LIABILITIES
               
Deposits:
               
Non-interest-bearing demand
  $ 220,300     $ 224,184  
Interest-bearing
    1,629,139       1,765,695  
 Total deposits
    1,849,439       1,989,879  
Short-term borrowings
    21,526       59,893  
Long-term borrowings
    335,528       347,847  
Other liabilities
    38,545       42,005  
TOTAL LIABILITIES
    2,245,038       2,439,624  
                 
Commitments and contingent liabilities (Note 12)
    -       -  
                 
SHAREHOLDERS' EQUITY
               
Preferred stock - no par, $1,000 per share liquidation preference:
               
Shares authorized: 1,000,000
               
Shares outstanding: 83,586
    82,447       82,359  
Common stock - $1.00 stated value:
               
Shares authorized: 129,000,000
               
Shares outstanding: 21,045,052 and 21,052,697 respectively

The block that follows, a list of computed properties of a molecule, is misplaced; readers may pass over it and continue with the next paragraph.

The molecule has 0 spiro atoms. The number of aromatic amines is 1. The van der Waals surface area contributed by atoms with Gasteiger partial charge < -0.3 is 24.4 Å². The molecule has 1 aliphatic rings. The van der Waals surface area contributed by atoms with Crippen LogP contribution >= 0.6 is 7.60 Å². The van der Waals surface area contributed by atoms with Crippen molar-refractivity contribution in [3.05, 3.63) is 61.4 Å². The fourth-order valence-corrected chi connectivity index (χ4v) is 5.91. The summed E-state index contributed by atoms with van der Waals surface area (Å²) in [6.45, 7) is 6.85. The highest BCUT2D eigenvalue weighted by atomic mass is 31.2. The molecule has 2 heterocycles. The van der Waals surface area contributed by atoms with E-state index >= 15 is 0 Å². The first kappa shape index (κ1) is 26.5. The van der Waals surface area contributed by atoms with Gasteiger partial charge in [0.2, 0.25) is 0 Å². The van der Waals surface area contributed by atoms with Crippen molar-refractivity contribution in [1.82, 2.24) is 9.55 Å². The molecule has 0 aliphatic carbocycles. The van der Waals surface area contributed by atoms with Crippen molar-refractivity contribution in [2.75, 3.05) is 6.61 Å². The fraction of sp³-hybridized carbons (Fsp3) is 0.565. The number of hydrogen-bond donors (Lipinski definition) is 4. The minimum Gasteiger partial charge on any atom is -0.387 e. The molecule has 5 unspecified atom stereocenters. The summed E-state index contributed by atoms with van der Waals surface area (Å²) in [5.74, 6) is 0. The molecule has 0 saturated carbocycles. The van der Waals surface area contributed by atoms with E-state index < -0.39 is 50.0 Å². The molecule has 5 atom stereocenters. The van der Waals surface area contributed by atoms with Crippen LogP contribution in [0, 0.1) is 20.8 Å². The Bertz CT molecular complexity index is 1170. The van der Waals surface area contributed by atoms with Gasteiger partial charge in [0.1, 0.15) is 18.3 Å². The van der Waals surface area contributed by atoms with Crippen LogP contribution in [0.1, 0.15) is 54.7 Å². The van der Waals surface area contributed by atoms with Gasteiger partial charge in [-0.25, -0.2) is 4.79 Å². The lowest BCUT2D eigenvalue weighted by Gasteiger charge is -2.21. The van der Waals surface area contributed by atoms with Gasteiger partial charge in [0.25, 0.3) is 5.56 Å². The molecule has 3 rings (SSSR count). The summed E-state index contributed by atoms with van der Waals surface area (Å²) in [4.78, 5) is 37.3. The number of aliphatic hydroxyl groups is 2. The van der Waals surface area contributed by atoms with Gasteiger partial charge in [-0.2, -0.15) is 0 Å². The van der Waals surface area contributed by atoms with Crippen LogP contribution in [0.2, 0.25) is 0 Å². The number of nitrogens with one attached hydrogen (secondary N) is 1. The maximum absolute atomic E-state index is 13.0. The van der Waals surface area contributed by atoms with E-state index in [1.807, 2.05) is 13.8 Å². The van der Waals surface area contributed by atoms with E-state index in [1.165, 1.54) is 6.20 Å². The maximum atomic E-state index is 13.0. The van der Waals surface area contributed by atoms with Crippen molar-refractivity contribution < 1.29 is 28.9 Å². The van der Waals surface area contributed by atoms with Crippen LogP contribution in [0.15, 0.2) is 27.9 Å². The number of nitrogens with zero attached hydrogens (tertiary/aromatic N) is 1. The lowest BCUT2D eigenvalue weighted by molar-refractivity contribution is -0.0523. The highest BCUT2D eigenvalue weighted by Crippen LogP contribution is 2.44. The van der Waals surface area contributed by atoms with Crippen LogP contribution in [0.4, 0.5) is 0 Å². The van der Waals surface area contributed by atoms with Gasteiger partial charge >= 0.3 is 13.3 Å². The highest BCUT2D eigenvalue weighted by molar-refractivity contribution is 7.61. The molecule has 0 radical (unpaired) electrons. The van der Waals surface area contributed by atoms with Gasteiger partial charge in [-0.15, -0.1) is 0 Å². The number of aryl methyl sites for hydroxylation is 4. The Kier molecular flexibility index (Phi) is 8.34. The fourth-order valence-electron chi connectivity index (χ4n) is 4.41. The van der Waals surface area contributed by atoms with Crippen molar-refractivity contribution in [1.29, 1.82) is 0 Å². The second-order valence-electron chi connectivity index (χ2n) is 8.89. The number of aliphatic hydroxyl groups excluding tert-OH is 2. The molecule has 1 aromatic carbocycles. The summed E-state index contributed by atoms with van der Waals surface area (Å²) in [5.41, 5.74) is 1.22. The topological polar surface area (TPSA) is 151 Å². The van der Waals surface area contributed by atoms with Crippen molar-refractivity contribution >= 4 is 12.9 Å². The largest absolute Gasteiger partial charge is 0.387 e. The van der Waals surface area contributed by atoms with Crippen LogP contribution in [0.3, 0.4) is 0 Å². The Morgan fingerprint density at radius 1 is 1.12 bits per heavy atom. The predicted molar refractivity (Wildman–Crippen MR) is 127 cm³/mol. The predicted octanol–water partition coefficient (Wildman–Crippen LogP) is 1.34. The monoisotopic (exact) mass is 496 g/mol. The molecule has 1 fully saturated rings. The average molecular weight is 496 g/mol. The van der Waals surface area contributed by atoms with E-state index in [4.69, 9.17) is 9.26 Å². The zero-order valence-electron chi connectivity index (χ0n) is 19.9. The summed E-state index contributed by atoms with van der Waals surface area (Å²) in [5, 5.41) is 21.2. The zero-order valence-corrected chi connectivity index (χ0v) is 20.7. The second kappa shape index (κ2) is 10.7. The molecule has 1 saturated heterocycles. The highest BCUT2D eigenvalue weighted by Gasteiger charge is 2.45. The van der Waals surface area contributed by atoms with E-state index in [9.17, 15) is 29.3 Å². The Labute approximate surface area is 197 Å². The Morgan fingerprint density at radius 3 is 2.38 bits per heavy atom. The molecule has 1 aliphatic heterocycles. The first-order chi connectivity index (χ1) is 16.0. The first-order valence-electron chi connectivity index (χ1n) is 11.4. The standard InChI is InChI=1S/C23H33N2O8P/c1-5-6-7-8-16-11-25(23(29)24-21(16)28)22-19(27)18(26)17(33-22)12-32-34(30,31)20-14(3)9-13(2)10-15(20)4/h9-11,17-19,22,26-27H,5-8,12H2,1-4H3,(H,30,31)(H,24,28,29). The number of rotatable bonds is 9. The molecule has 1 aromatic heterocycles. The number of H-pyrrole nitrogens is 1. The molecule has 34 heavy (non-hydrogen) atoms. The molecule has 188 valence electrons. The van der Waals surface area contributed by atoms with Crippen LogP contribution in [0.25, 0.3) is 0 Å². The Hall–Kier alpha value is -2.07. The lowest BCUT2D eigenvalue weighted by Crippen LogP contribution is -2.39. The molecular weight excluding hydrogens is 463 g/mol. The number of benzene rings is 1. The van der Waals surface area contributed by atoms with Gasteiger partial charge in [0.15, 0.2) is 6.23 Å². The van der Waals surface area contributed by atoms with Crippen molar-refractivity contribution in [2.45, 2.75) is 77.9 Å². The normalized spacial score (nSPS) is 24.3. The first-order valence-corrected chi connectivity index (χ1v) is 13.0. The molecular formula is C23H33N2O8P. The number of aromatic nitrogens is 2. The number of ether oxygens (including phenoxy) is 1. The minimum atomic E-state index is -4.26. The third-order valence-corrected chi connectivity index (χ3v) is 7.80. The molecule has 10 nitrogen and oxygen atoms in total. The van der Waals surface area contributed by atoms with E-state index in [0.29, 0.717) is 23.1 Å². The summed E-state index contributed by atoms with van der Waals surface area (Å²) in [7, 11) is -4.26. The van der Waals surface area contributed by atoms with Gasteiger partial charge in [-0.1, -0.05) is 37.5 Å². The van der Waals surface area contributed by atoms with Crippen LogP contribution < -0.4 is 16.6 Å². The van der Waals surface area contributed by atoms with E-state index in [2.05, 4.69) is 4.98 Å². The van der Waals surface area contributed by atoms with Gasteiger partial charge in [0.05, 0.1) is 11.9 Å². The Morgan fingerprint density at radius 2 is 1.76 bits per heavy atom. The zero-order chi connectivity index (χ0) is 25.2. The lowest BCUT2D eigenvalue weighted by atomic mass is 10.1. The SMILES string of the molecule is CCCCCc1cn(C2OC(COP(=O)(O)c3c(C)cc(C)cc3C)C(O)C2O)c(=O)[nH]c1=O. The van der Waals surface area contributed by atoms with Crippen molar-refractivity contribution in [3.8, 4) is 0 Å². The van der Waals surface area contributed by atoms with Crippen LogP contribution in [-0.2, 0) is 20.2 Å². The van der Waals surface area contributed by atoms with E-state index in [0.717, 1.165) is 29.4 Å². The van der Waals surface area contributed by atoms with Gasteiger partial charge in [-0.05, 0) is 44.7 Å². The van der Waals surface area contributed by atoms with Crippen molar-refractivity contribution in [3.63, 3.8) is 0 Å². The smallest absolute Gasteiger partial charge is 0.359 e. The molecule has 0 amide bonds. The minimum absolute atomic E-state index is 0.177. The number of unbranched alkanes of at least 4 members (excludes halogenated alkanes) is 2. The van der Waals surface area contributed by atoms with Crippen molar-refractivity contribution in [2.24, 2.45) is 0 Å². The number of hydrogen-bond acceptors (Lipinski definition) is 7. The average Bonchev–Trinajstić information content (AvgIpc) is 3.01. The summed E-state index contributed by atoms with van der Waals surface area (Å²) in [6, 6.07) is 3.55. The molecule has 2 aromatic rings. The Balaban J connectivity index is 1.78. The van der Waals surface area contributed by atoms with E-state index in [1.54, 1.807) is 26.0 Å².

21,045       21,053  
Additional paid-in capital
    217,279       217,174  
Retained earnings (deficit)
    (381,932 )     (334,593 )
Accumulated other comprehensive income (loss)
    (3,917 )     (4,832 )
TOTAL SHAREHOLDERS' EQUITY
    (65,078 )     (18,839 )
TOTAL LIABILITIES AND SHAREHOLDERS' EQUITY
  $ 2,179,960     $ 2,420,785  

The accompanying notes are an integral part of the consolidated financial statements.

 
3

 

INTEGRA BANK CORPORATION and Subsidiaries
Unaudited Consolidated Statements of Operations
(In thousands, except for per share data)

   
Three Months Ended
 
   
March 31,
 
   
2011
   
2010
 
INTEREST INCOME
           
Interest and fees on loans: